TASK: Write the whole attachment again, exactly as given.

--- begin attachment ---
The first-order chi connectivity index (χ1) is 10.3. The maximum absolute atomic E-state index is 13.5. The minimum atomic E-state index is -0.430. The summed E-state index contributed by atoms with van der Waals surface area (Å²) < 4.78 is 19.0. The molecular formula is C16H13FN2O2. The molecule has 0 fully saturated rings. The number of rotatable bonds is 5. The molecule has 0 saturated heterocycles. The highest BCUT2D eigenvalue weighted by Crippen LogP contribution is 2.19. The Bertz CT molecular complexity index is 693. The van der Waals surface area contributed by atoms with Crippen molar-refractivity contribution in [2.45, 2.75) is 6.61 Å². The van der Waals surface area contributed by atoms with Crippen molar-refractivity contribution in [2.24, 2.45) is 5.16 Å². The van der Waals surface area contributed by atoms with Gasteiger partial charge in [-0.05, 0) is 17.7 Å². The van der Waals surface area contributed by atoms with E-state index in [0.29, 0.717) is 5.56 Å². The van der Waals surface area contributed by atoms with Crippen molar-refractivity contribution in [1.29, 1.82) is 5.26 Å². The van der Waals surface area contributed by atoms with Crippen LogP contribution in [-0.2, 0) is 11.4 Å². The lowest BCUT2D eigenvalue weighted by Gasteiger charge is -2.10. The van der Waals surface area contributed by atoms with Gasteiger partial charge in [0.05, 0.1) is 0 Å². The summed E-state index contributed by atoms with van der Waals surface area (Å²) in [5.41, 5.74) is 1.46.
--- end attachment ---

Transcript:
The first-order chi connectivity index (χ1) is 10.3. The maximum absolute atomic E-state index is 13.5. The minimum atomic E-state index is -0.430. The summed E-state index contributed by atoms with van der Waals surface area (Å²) < 4.78 is 19.0. The molecular formula is C16H13FN2O2. The molecule has 0 fully saturated rings. The number of rotatable bonds is 5. The molecule has 0 saturated heterocycles. The highest BCUT2D eigenvalue weighted by Crippen LogP contribution is 2.19. The Bertz CT molecular complexity index is 693. The van der Waals surface area contributed by atoms with Crippen molar-refractivity contribution in [2.45, 2.75) is 6.61 Å². The van der Waals surface area contributed by atoms with Crippen molar-refractivity contribution in [2.24, 2.45) is 5.16 Å². The van der Waals surface area contributed by atoms with Gasteiger partial charge in [-0.05, 0) is 17.7 Å². The van der Waals surface area contributed by atoms with E-state index in [0.29, 0.717) is 5.56 Å². The van der Waals surface area contributed by atoms with Crippen molar-refractivity contribution in [1.29, 1.82) is 5.26 Å². The van der Waals surface area contributed by atoms with Crippen LogP contribution in [-0.2, 0) is 11.4 Å². The lowest BCUT2D eigenvalue weighted by Gasteiger charge is -2.10. The van der Waals surface area contributed by atoms with Gasteiger partial charge in [0.05, 0.1) is 0 Å². The summed E-state index contributed by atoms with van der Waals surface area (Å²) in [5.41, 5.74) is 1.46.